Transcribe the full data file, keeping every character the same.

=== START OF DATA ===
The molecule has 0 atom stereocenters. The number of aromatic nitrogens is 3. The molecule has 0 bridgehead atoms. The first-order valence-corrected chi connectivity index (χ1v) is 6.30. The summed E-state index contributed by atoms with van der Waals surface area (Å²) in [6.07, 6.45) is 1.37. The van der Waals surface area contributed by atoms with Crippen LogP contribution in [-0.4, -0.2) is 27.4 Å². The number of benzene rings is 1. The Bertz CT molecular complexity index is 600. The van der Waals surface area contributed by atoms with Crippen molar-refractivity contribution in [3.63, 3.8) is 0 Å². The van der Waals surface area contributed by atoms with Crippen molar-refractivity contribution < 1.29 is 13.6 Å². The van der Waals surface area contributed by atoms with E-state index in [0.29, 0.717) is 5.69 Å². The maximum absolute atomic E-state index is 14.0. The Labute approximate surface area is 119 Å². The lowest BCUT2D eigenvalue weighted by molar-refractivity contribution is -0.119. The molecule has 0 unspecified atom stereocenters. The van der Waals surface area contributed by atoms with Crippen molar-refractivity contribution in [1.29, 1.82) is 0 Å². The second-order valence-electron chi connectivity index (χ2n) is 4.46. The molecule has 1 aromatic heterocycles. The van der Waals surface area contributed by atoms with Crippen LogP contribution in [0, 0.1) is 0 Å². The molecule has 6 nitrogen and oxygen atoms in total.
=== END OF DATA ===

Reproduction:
The molecule has 0 atom stereocenters. The number of aromatic nitrogens is 3. The molecule has 0 bridgehead atoms. The first-order valence-corrected chi connectivity index (χ1v) is 6.30. The summed E-state index contributed by atoms with van der Waals surface area (Å²) in [6.07, 6.45) is 1.37. The van der Waals surface area contributed by atoms with Crippen LogP contribution in [-0.4, -0.2) is 27.4 Å². The number of benzene rings is 1. The Bertz CT molecular complexity index is 600. The van der Waals surface area contributed by atoms with Crippen molar-refractivity contribution in [3.63, 3.8) is 0 Å². The van der Waals surface area contributed by atoms with Crippen molar-refractivity contribution < 1.29 is 13.6 Å². The van der Waals surface area contributed by atoms with E-state index in [0.29, 0.717) is 5.69 Å². The maximum absolute atomic E-state index is 14.0. The Labute approximate surface area is 119 Å². The lowest BCUT2D eigenvalue weighted by molar-refractivity contribution is -0.119. The molecule has 0 unspecified atom stereocenters. The van der Waals surface area contributed by atoms with Crippen molar-refractivity contribution in [1.29, 1.82) is 0 Å². The second-order valence-electron chi connectivity index (χ2n) is 4.46. The molecule has 1 aromatic heterocycles. The van der Waals surface area contributed by atoms with Crippen LogP contribution in [0, 0.1) is 0 Å². The molecule has 6 nitrogen and oxygen atoms in total.